BMJ Open.2021; 11(7): e048198.     CrossRef
  • The Association between Alcohol Drinking Patterns and Health-Related Quality of Life in the Korean Adult Population: Effects of Misclassification Error on Estimation of Association
    Eun Sook Lee, Boyoung Kim
    International Journal of Environmental Research and Public Health.2020; 17(21): 7758.     CrossRef
  • Quality of life in patients receiving percutaneous coronary intervention and optimal medical therapy in Ho Chi Minh City, Vietnam
    Thao Thanh Nguyen, Quyen Gia To, Anh Do Nguyen, Tien The Nguyen, Van-Anh Ngoc Huynh, Kien Gia To
    MedPharmRes.2020; 4(4): 1.     CrossRef
  • A systematic review of the development and testing of additional dimensions for the EQ-5D descriptive system
    Krittaphas Kangwanrattanakul, Wiraphol Phimarn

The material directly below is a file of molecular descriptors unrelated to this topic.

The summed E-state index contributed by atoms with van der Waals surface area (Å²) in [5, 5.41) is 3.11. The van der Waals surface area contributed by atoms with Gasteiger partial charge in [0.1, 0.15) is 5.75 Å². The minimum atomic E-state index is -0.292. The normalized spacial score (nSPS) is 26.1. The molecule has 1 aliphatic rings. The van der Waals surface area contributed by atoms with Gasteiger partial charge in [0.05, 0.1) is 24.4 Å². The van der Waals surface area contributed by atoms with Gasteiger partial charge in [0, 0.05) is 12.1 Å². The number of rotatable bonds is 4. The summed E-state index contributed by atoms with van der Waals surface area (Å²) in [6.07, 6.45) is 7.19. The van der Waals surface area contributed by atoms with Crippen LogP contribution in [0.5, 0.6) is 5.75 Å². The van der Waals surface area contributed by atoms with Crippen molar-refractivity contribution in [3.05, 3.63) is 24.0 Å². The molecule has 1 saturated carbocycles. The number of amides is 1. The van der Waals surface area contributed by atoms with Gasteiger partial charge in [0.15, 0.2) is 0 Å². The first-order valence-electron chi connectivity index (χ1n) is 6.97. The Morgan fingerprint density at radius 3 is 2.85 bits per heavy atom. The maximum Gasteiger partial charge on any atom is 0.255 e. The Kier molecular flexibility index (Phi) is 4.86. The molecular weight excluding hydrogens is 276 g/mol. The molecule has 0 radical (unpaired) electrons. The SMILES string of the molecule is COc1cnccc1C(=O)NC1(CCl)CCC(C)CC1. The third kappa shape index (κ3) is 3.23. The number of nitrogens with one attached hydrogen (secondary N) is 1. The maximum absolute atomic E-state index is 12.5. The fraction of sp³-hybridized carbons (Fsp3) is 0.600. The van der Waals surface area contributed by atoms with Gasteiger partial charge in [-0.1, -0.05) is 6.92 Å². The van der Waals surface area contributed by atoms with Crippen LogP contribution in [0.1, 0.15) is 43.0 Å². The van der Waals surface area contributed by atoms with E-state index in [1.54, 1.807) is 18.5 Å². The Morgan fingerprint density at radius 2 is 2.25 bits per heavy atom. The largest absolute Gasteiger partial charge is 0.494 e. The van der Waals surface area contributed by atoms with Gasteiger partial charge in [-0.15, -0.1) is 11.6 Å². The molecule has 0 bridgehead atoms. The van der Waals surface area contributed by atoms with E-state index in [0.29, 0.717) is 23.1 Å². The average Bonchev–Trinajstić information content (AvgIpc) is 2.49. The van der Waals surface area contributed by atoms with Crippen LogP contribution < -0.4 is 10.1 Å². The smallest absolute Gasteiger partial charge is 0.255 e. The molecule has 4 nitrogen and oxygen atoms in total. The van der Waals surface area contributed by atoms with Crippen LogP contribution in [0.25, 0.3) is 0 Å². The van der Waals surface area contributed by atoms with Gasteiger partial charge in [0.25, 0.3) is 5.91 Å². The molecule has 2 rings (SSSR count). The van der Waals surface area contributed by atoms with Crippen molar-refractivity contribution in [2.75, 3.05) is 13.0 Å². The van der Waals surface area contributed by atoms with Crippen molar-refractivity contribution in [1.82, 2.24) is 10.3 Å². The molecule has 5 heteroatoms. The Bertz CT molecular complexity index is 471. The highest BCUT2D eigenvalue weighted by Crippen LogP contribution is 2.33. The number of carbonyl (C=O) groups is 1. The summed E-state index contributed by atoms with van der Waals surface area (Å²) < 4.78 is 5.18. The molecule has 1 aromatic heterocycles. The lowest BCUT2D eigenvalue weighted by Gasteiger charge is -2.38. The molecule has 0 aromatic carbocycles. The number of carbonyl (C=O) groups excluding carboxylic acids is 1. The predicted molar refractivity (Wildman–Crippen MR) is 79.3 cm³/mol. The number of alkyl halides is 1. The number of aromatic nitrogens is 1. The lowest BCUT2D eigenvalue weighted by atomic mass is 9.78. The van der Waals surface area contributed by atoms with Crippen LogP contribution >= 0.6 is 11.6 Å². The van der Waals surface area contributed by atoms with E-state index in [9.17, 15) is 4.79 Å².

Expert Review of Pharmacoeconomics & Outcomes Research.2019; 19(4): 431.     CrossRef
Development and Validation of a Novel Generic Health-related Quality of Life Instrument With 20 Items (HINT-20)
Min-Woo Jo, Hyeon-Jeong Lee, Soo Young Kim, Seon-Ha Kim, Hyejung Chang, Jeonghoon Ahn, Minsu Ock
J Prev Med Public Health. 2017;50(1):38-59.   Published online January 10, 2017
DOI: https://doi.org/10.3961/jpmph.16.081
  • 8,959 View
  • 219 Download
  • 6 Crossref
AbstractAbstract PDFSupplementary Material
Objectives
Few attempts have been made to develop a generic health-related quality of life (HRQoL) instrument and to examine its validity and reliability in Korea. We aimed to do this in our present study.
Methods
After a literature review of existing generic HRQoL instruments, a focus group discussion, in-depth interviews, and expert consultations, we selected 30 tentative items for a new HRQoL measure. These items were evaluated by assessing their ceiling effects, difficulty, and redundancy in the first survey. To validate the HRQoL instrument that was developed, known-groups validity and convergent/discriminant validity were evaluated and its test-retest reliability was examined in the second survey.